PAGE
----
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Officials Seek Boost That Could Come With Alcohol Sales

July 6, 2008

By Allyson Bond, High Point Enterprise, N.C.

Jul. 6–ARCHDALE — Though liquor-by-the-drink sales in Archdale passed by a considerable margin in May, some businesses in the city have been slow to apply for the permit allowing such sales.

When the measure passed almost two months ago, businesses could have sought temporary permits to sell liquor-by-the-drink less than two weeks following the vote. However, only one restaurant so far has applied for an alcohol permit.

The new restaurant, A.J’s Diner, located in the former Mr. K’s Restaurant on Main Street, recently applied for its beer and wine permit.

Planning Director Jeff Wells said the city likely wouldn’t see a significant amount of permit applications until there is more development along N.C 62, near the future Interstate 85 and Interstate 74/U.S. 311 interchange.

There are some industrial sites going up, Wells said, but in the next several years when retail developments start to come, more alcohol permit applications likely will come through the city. That area was designated by the city’s Land Use Plan for mixed-use developments that include industrial and retail.

In April, the City Council approved a request from Gary White of Sixty Two Properties to rezone a 23.3-acre portion of property off N.C. 62 and east of Checker Road for light industrial use. A portion of that property, 5.5 acres, is slated for a California-based company, Pamex Inc., to locate its East Coast distribution center.

On Monday, the city’s Planning and Zoning Board is going to review a preliminary plat for the entire property. The owner is requesting to subdivide the property, with 6.4 acres that fronts the property zoned for highway business use and the remaining for light industrial usage.

Archdale-Trinity Chamber of Commerce President Beverly Nelson said the allowance of mixed-drink sales in the city is “just another tool in the toolbox” that could draw more business such as restaurants to the city.

She said the chamber of commerce has not had to field any inquiries from businesses that serve alcohol, however, citing that business in general has slowed.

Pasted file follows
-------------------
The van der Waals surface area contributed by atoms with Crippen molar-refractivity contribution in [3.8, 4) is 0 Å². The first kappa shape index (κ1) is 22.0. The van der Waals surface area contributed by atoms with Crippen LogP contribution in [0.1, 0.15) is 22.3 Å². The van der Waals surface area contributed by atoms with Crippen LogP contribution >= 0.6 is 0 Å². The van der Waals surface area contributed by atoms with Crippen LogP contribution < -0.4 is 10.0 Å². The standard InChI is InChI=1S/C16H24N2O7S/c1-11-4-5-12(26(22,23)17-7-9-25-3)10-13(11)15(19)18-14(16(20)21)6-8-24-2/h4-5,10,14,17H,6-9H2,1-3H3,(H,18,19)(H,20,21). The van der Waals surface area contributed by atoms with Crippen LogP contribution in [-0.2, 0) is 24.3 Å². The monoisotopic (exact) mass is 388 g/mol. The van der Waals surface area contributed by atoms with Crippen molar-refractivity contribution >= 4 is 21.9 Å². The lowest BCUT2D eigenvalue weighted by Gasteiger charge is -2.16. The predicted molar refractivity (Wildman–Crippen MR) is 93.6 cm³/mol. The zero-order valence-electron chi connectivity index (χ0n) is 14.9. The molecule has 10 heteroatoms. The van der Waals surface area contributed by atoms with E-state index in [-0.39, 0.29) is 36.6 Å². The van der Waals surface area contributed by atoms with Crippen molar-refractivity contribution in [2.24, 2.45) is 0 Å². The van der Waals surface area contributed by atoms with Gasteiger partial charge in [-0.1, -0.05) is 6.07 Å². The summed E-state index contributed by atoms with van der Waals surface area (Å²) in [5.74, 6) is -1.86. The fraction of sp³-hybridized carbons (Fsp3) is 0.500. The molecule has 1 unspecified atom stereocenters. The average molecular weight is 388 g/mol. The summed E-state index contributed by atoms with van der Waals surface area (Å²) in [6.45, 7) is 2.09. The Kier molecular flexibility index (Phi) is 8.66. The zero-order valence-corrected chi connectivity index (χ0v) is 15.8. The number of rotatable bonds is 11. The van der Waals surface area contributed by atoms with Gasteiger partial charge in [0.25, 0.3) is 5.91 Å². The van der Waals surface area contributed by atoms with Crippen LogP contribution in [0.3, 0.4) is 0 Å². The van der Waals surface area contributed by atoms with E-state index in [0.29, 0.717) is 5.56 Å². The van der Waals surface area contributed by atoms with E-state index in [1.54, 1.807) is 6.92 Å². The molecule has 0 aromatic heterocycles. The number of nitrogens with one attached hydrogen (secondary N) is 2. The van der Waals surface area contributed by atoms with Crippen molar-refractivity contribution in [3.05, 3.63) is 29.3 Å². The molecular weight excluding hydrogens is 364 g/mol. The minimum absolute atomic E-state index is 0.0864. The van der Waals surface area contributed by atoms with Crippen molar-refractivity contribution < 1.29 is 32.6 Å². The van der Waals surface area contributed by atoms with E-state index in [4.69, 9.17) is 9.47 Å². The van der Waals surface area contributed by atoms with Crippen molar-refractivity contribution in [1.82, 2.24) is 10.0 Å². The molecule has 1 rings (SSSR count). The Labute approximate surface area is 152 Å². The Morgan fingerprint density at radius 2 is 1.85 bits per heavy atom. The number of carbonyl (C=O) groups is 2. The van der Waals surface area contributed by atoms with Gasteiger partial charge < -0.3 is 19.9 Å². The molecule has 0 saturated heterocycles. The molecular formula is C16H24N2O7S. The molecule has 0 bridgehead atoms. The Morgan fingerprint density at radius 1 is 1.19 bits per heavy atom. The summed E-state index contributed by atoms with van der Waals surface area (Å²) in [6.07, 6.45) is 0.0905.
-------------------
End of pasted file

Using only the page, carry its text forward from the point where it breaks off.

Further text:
“I believe the economy is in a slowdown,” she said, adding that the slowdown could bring more attention to the local businesses that already are in the city. Because mixed drinks had not been an option before, the chamber hadn’t tried to recruit businesses that did.

“In recruiting restaurants, we had a plan in place to recruit what we felt the community was missing,” she said.

Since 2005, Archdale has allowed the sale of malt beverages as well as unfortified wines. Residents weren’t given the option to vote on mixed-drinks in 2005. A law that prohibited the city from considering that option since has been changed. Archdale currently is the only municipality in Randolph County that authorizes the sale of mixed drinks.

Randleman failed by 13 votes to authorize liquor-by-the-drink sales in 2006. Asheboro will hold its next alcohol referendum later this month. The last vote that city held was in 1994.

According to Randolph County Elections officials, Asheboro is eligible at any time to consider another alcohol referendum related to the establishment of an ABC store. A municipality is eligible to bring an alcohol referendum to a vote three years after it was last introduced. Residents voted down the measure three years ago.

Though the permit is a state application, local agencies such as police and planning and zoning departments must sign off saying the applicant is in compliance with rules and regulations of a city’s zoning ordinance where the permit will be used. According to the city’s zoning rules, an establishment that serves alcohol must be at least 500 feet from a church or school and 250 from residential property.

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Copyright (c) 2008, High Point Enterprise, N.C.

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